JACKSONVILLE, Fla. – The Centers for Disease Control and Prevention on Tuesday issued a new moratorium on evictions that would last until Oct. 3.
The previous eviction ban expired Saturday. The new eviction moratorium announced Tuesday could help keep millions in their homes as the coronavirus’ delta variant has spread and states have been slow to release federal rental aid. It would temporarily halt evictions in counties with “substantial and high levels” of virus transmissions and would cover areas where 90% of the U.S. population lives.
But Jacksonville attorney Dan Copeland, who specializes in eviction cases, said there’s a chance the CDC’s eviction ban might be in peril if a property owner wants to challenge the ban.
“Well, there’s a good chance this one will not stick if it gets challenged in federal court based on the June Supreme Court ruling that the CDC overstepped their bounds,” Copeland said.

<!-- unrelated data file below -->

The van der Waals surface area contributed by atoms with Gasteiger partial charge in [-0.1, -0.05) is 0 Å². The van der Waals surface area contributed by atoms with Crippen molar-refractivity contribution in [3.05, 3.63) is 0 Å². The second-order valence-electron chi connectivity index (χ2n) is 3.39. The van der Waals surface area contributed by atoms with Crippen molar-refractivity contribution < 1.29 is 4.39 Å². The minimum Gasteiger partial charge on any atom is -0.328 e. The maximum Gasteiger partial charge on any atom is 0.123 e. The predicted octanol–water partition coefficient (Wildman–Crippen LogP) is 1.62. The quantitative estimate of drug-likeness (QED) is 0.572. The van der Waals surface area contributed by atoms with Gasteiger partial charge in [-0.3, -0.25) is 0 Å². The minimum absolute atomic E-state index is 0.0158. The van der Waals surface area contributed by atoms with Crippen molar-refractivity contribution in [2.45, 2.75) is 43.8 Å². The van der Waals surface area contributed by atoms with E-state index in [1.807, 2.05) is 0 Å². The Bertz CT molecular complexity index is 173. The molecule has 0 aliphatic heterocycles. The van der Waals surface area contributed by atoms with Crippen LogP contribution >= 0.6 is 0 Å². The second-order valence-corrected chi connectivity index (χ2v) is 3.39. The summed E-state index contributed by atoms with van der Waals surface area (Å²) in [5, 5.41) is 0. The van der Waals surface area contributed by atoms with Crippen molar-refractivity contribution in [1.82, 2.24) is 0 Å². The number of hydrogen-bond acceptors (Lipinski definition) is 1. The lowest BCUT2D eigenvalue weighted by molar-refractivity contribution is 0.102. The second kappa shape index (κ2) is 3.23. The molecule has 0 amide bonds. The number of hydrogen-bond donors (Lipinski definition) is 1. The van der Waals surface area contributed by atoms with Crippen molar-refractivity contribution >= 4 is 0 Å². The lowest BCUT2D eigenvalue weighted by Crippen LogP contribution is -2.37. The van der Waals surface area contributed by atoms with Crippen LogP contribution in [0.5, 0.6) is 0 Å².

When the court allowed the previous eviction ban to remain in place through the end of July by a 5-4 vote, one justice in the majority, Brett Kavanaugh, wrote that Congress would have to act to extend it further.
“Congress has already gone home for their six-week summer break. The Senate is still in session, trying to get the infrastructure bill out of the Senate. But nothing can happen without the House, and the House won’t be back until after Labor Day,” Copeland explained.
In the meantime, Copeland said, renters and landlords need to apply for the U.S. Department of the Treasury’s Emergency Rental Assistance Program, which has more than $46 billion available nationally to renters who are unable to pay rent and utilities. Of that money, $1.4 billion was allocated to help renters in Florida. Copeland said the money is there and it’s a very similar process of applying for the Paycheck Protection Program, which helped small businesses continue to pay their employees during the shutdown.
But there’s something he said he still can’t understand.
“Why only $3 billion of the $46 billion has actually been distributed and spent when it’s been available for months?” Copeland said.